To Compete in an Omni-Channel World, Adopt a New Mindset

omni-channel

Omni-channel marketing is no longer the buzzword du jour. It’s time to dispel the confusion over what it is and adapt to the new world it’s creating for public relations practitioners. Forward-thinking, modern clients and CMOs consider it the future and you should, too. But it means you’ll need to adapt (again) to thrive.

First, omni-channel means that all marketing channels (including PR) are in service of the shopping moment—on or offline—and increasingly allow touchpoints to be a commerce opportunity. Since consumers are now engaging with brands everywhere (online, mobile, social, etc.), they can buy products and services everywhere. Each touchpoint should be consistent and complementary, providing a seamless experience, regardless of the channel or device.

Tom Lindell, managing director, Exponent PR
Tom Lindell, managing director, Exponent PR

Omni-channel is often confused with holistic or integrated marketing communications. It’s different. While successful omni-channel marketing relies on holistic and integrated marketing practices to work, an omni-channel approach ensures that each platform and device a customer will use to interact with the company is then used to deliver an integrated experience to sell a product or service.

Omni-channel is not a new term that means multi-channel. While all omni-channel experiences will use multiple channels, not all multi-channel experiences are omni-channel. A brand can use mobile marketing, social media and its website effectively, but it doesn’t provide consistent messaging across each of these channels, it’s not omni-channel.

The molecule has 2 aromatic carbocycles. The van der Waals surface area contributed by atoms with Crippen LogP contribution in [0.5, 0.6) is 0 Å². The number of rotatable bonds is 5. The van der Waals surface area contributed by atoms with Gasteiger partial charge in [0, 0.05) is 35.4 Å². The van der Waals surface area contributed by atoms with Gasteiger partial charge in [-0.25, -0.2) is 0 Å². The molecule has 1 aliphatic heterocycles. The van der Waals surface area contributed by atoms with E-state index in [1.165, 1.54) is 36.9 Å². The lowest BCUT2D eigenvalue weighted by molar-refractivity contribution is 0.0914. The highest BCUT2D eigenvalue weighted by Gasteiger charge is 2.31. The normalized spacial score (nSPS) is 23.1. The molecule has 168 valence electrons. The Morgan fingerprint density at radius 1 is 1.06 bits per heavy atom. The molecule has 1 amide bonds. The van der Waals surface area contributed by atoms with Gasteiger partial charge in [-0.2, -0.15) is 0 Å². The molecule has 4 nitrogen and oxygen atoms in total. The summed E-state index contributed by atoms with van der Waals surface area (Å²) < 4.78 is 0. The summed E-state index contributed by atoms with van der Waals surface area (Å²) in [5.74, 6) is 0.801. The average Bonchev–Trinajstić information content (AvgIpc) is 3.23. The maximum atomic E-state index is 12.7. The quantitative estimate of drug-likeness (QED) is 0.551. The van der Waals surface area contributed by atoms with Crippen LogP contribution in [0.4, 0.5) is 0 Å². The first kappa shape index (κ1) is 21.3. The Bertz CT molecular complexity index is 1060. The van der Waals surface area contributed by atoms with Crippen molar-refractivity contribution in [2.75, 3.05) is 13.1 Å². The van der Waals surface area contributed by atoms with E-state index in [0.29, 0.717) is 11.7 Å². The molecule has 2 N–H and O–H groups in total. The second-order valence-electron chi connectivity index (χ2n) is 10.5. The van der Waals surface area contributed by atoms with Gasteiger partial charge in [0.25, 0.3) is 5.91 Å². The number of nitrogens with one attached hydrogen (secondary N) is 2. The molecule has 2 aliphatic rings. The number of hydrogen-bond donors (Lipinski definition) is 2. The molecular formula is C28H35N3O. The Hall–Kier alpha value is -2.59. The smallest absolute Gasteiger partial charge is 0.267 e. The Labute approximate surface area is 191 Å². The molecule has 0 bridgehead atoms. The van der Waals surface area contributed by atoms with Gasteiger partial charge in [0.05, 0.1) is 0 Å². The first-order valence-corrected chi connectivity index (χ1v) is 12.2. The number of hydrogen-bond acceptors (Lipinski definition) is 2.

So, what is the relevance for public relations? Since omni-channel marketing has the capability of moving the needle like no other platform, expect marketers to rapidly adopt it. This means PR practitioners need a new mindset focused on selling directly to consumers. This has not been the norm. Our profession is built on generating ideas, stories, content and third-party endorsements that influence consumers’ buying behaviors. PR practitioners increasingly oversee major components of the marketing pie (paid, owned and earned), but we now need to consider creating a buying experience with each strategy. Fortunately, we’re well-equipped to take this on. PR often leads the owned media components and is rapidly inserting leadership surrounding the paid media pie where consumers can be reached.

How do you take on this new mindset? Think more like a client, for one thing, as though you have a stake in the company. Here are other steps you can take.

1) Get rid of your destination mindset. It’s no longer about driving consumers somewhere to buy a product. You need to bring the brand experience to them wherever they are and inspire them to buy. Consumers expect to be able buy at every touchpoint (not just brick and mortar, a website or call center), on their time and their terms.

2) Assume a design-thinking approach and walk in the consumers’ shoes. Look for their problems and help them solve these problems. When you combine this approach with the customer journey, you’re not just understanding the path to brand and/or purchase, but also how you can create more innovative and modern brand experiences that move people to purchase faster.

3) Break down the silos internally and with other agency partners. Senior PR pros are often uniquely positioned to help break down the walls, both in the consumer experience and in a client’s organization, since they often sit within the C-suite, decision-making table and can affect change across the spectrum. And, if you really position your work, thinking and goals around a human-centered approach, a lot of division will dissolve on its own. The more we blur the lines for clients and see how all things are related, the more everyone wins.

Tom Lindell manages Exponent PR, Colle+McVoy’s PR partner.